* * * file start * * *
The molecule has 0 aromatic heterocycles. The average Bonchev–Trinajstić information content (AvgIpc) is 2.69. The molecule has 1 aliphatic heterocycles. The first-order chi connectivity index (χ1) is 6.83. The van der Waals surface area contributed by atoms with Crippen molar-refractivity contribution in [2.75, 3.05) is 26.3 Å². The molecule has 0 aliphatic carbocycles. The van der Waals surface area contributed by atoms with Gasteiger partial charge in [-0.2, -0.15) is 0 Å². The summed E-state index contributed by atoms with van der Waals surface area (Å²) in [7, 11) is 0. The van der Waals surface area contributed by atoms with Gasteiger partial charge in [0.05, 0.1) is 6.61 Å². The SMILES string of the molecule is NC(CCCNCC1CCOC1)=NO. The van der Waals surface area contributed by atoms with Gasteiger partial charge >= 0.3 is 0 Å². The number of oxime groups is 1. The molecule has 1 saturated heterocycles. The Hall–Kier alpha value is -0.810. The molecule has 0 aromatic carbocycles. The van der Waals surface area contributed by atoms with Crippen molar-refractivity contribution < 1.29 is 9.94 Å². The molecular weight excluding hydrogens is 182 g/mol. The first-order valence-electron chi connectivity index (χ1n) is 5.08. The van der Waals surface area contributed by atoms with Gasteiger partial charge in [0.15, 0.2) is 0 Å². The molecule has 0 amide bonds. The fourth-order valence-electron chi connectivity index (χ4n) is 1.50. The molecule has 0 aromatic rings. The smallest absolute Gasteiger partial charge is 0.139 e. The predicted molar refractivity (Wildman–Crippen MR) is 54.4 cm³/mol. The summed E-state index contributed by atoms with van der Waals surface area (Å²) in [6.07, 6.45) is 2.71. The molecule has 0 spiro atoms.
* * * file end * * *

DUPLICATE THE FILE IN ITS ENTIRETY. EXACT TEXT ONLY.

The molecule has 0 aromatic heterocycles. The average Bonchev–Trinajstić information content (AvgIpc) is 2.69. The molecule has 1 aliphatic heterocycles. The first-order chi connectivity index (χ1) is 6.83. The van der Waals surface area contributed by atoms with Crippen molar-refractivity contribution in [2.75, 3.05) is 26.3 Å². The molecule has 0 aliphatic carbocycles. The van der Waals surface area contributed by atoms with Gasteiger partial charge in [-0.2, -0.15) is 0 Å². The summed E-state index contributed by atoms with van der Waals surface area (Å²) in [7, 11) is 0. The van der Waals surface area contributed by atoms with Gasteiger partial charge in [0.05, 0.1) is 6.61 Å². The SMILES string of the molecule is NC(CCCNCC1CCOC1)=NO. The van der Waals surface area contributed by atoms with Gasteiger partial charge >= 0.3 is 0 Å². The number of oxime groups is 1. The molecule has 1 saturated heterocycles. The Hall–Kier alpha value is -0.810. The molecule has 0 aromatic carbocycles. The van der Waals surface area contributed by atoms with Crippen molar-refractivity contribution < 1.29 is 9.94 Å². The molecular weight excluding hydrogens is 182 g/mol. The first-order valence-electron chi connectivity index (χ1n) is 5.08. The van der Waals surface area contributed by atoms with Gasteiger partial charge in [0.15, 0.2) is 0 Å². The molecule has 0 amide bonds. The fourth-order valence-electron chi connectivity index (χ4n) is 1.50. The molecule has 0 aromatic rings. The smallest absolute Gasteiger partial charge is 0.139 e. The predicted molar refractivity (Wildman–Crippen MR) is 54.4 cm³/mol. The summed E-state index contributed by atoms with van der Waals surface area (Å²) in [6.07, 6.45) is 2.71. The molecule has 0 spiro atoms.